We’re friends right???
Internet friends share ideas, enjoy pleasantries, and use witty banter on social media. Since we’re online acquaintances, I’m going to ask you a question:
Are You Training, or Just Working Out?
If you’re actually training, like really TRAINING, you already know the answer to this question. There’s no doubt in your mind that the work you’re putting in is equating to gains at the gym.
This tweet by Trainer Ben Bruno highlights a conversation that essentially begs the same question:
Woman: I've tried "everything" to lose fat.
Me: Do you lift weights or do sleds?
Me: Then you've tried everything except what works.
— Ben Bruno (@benbruno1) September 24, 2016
Let’s face it, we’ve all asked questions like this. When you feel you’ve put in the work but the results are lacking, you have to look at the type of work you’re doing!
Chances are you currently work out — most people do. You probably have a gym membership; heck, you may even have a personal trainer. You most likely go on runs, or play some recreational sport on a semi-regular basis but something is missing.
If you aren’t getting any leaner and you haven’t seen any progress, it’s time to start actually training. I’m not talking about putting in more work, I’m talking about putting in the right work.
When was the last time you felt strong and resilient? Can you think of a day when you woke up feeling harder to kill than the day before? No doubt the effort you’re putting in is admirable, but if you aren’t making progress you need to change your aim!
How to Train and How to Actually See RESULTS:
1. Resistance Training:
That’s right, WEIGHTS. The body responds remarkably well to picking heavy things up and putting them back down. Our physiology practically begs for it. If your current exercise plan includes group boot camps with bodyweight or light dumbbells in the hopes of losing fat, you’re unfortunately spinning your wheels. That Trainer I mentioned before? Ben Bruno? He trains celebrities, athletes, and models out in California. Here’s his client Kate Upton (I’m sure you’ve heard of her) crushing a 500lb sled push:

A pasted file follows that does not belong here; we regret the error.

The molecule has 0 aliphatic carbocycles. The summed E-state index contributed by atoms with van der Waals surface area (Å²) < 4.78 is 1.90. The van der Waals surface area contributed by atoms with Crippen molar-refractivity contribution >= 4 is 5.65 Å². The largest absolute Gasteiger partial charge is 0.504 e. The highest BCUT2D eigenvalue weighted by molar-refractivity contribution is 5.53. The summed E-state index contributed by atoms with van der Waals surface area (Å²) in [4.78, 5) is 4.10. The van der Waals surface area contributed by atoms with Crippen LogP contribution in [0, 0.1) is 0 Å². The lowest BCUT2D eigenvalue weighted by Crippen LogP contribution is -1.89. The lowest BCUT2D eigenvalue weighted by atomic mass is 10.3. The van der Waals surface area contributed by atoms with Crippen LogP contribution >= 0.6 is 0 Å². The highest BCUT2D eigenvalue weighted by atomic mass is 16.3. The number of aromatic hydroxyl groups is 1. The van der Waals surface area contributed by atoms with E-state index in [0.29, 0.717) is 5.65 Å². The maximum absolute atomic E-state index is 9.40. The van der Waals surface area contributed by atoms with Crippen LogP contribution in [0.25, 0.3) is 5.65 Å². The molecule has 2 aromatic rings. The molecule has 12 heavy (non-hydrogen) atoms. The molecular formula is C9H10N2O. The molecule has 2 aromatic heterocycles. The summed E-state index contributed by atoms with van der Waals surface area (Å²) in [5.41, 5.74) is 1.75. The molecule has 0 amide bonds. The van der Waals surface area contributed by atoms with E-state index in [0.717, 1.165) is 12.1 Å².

I’m not talking about an extra training session or more time in the gym. Remember, the workload you’re doing is great, you just need to re-focus your efforts. Don’t pick up an extra spin class and don’t dramatically cut your calories! When you’re applying the resistance training in point one above, do a little more weight each and every time you train.
When there’s no effort made towards progressing intensity, load, or other training parameters reasonably, what kind of results can you expect from your workout? You get what you put in. When you do train, do the work to the best of your ability, then try to do a little more the next time and so on. You keep this up and before you know it you’ll no longer be working out, you’ll actually be training.
This Sounds Great, But Where and How Do I Start?
Maybe you’re finding it hard to write your own program, or just simply don’t know what to do. Quite possibly you’ve tried some gyms and in turn, realized they’re more about taking your money than actually training you. Perhaps you know what it’s like to train, but it’s been a while and you need guidance and place to start back up again. Regardless your situation or start point, MSP Fitness is the facility for you.
We train…Hard. The work our clients and athletes put in invigorates them, continually providing results so that they look, feel, and perform better for the long term.
Don’t Take My Word For It, Listen to What Our Members Have to Say!
Upon finishing college I landed a desk job and went running now and then, but knew that what I was doing wasn’t really enough. Upon visiting MSP Fitness, I knew this was the place I was looking for.
Since coming to MSP, I’ve leaned out, I feel way healthier, my energy levels are up, and I feel strong. On my first day I couldn’t perform a strict chin up. Now I have both multiple strict chin-ups, pull-ups, and I can squat my bodyweight for reps.
Physically, I don’t know where I would be without MSP Fitness for the last two years. I’d probably still be running for twenty minutes on the treadmill, not strong, and not feeling like I’m making the best use of my body that I can. It’s use it or lose it, and I’m glad I’ve learned how to use it!